Thursday’s webinar, the inaugural program in the What Our Citizens Are Thinking quarterly series, addressed two timely topics. With Steve Vancore, president of Clearview Research and VancoreJones Communications, and Holly McPhail, communications coordinator for the Florida League of Cities, we talked about Floridians’ perceptions of police and policing and about making sense of the plethora of election polls producing contradictory accounts of who’s up, who’s down, and which way things are going.
Among other things, we explored the large and statistically significant disparity between white and black respondents in their perceptions of policing in this nation. I couldn’t help but think of recent incidents in Charlotte and Tulsa, and also in Phoenix and New York City.
Today, I’m feeling an urgent need to visit my neighbors.
There’s a connection.
I live in an extraordinarily diverse neighborhood, which pleases me greatly.
But I don’t stop to talk. In part, that’s because of some of my personality traits. But in part, it is a less-than-constructive reaction to that very diversity.
You see, there is good evidence that we humans tend to associate with “like kinds” of people. While we popularly say that opposites attract (and, to some extent, that may be true of personality types), there is a tendency for people with similar demographic and psychographic traits to cluster together socially.
This isn’t inherently evil or a sign of true prejudice. If you love football, you probably have more fun being with other football fans on a Saturday or Sunday afternoon than with folks who hate the sport. And if you love grilling out, you probably have more fun with folks who like a little smoke in their burgers, a little charring of their hotdogs, rather than folks who love foie gras and caviar, or a healthy salad of mixed greens and tofu.
That’s not evil. And it’s not prejudice.
Take it a step closer to the problem, then. And I’ll bring it home to my world, so you need not be offended.
I have strong convictions about proper language. In an era when the use of f**k in some circles is so frequent that one might think the English language could not do without it, I still find its use offensive (along with the use of profanity more generally, especially when it is frequent). I’m also deeply uncomfortable when people use derogatory terms to describe their friends, lovers and offspring.
Not everyone feels the same way.
These are cultural differences. Some of them may associate with race or ethnicity. Some associate with socio-economic status, with family of origin, with level of education, even with profession or occupation.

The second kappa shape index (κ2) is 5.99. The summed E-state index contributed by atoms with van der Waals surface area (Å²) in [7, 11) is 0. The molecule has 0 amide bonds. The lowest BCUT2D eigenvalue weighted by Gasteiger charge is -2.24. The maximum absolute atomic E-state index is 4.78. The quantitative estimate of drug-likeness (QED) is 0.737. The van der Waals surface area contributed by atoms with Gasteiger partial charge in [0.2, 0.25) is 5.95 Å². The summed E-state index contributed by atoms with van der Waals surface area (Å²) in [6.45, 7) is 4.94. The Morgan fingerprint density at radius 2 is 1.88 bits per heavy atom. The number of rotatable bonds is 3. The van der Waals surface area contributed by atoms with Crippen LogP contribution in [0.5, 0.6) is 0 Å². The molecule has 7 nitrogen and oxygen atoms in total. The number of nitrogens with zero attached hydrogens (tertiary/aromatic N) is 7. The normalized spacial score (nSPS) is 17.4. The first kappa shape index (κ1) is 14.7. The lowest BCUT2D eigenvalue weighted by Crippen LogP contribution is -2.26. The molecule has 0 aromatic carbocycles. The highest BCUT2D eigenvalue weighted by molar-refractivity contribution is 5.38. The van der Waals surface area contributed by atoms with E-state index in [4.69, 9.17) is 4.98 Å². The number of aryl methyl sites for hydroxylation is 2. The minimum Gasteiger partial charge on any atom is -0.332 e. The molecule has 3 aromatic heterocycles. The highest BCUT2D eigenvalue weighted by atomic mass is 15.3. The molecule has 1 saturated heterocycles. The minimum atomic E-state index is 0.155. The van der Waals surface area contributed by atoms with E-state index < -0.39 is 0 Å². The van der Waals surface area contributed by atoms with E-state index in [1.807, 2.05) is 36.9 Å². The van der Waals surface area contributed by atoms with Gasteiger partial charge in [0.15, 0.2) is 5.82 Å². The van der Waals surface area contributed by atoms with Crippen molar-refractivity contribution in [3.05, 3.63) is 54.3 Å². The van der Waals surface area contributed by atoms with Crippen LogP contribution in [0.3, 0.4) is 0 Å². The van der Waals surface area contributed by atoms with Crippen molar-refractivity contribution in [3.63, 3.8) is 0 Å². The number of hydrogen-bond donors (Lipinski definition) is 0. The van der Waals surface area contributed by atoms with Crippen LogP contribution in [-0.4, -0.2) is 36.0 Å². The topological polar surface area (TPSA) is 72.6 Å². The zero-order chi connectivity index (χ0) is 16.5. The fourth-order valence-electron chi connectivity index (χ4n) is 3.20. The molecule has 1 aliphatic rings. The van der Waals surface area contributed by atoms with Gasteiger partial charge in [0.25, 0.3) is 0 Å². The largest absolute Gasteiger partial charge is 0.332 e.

Whatever the source or contributing factors, the result is a difference that I find uncomfortable.
What do I do when I’m uncomfortable? I avoid the context in which I feel discomfort.
In other words, I avoid certain people, certain households, certain families.
And if, as can be the case, there is some relatively obvious marker of difference, like race/ethnicity, age, region of origin, religion or sexual orientation, then the effect of my avoidance may be to foster in me a distaste for people “like that” (whatever “that” is). It also may foster, in people “like that,” a suspicion that I am prejudiced against them.
So we don’t talk. We don’t learn from each other. We build a social wall, one avoidance or judgment at a time.
Then, something happens. The wall comes crashing down as we run into each other, accidently, perhaps unfortunately. The collision, fueled by mutual suspicion and disrespect, can be catastrophic.
How often might this be a driver behind the tragic incidents that make headline news?
I am certain of this much.
From the beginning of this nation, we have asserted a vision of ourselves that is stunning in its breadth and nobility. We have declared, as a self-evident truth, the equality of all human beings. We have asserted their right to self-determination, bounded only by the rights of others and the good of society as a whole. And we have maintained the conviction that diverse human beings can and should govern themselves and live together in peace.
Anyone familiar with even a slightly unsanitized account of U.S. history knows how badly we have failed, how often, for how long, to live up to this noble vision. We continue to fail today. That’s simply the truth.
But today’s failures, in form and substance, speak volumes about how far we have come, even as they overwhelm us with the sorrow of how far we have yet to go.
To get there, to be who we say we are or aspire to be as a nation, we must get there together.
All of us. Together.
Don’t let the tragedies and our strong feelings and opinions about them stand between us and our neighbors. Indeed, let’s let the energy of this struggle propel us over the walls we have made that divide us from those we deem to be not “like us.” And when we land on the other side, and dust ourselves off, let us see, not an “other,” a stranger, but a “one like me,” a friend we simply haven’t gotten to know yet.
That’s the only hope. And, from where I just landed, that hope looks pretty darn good.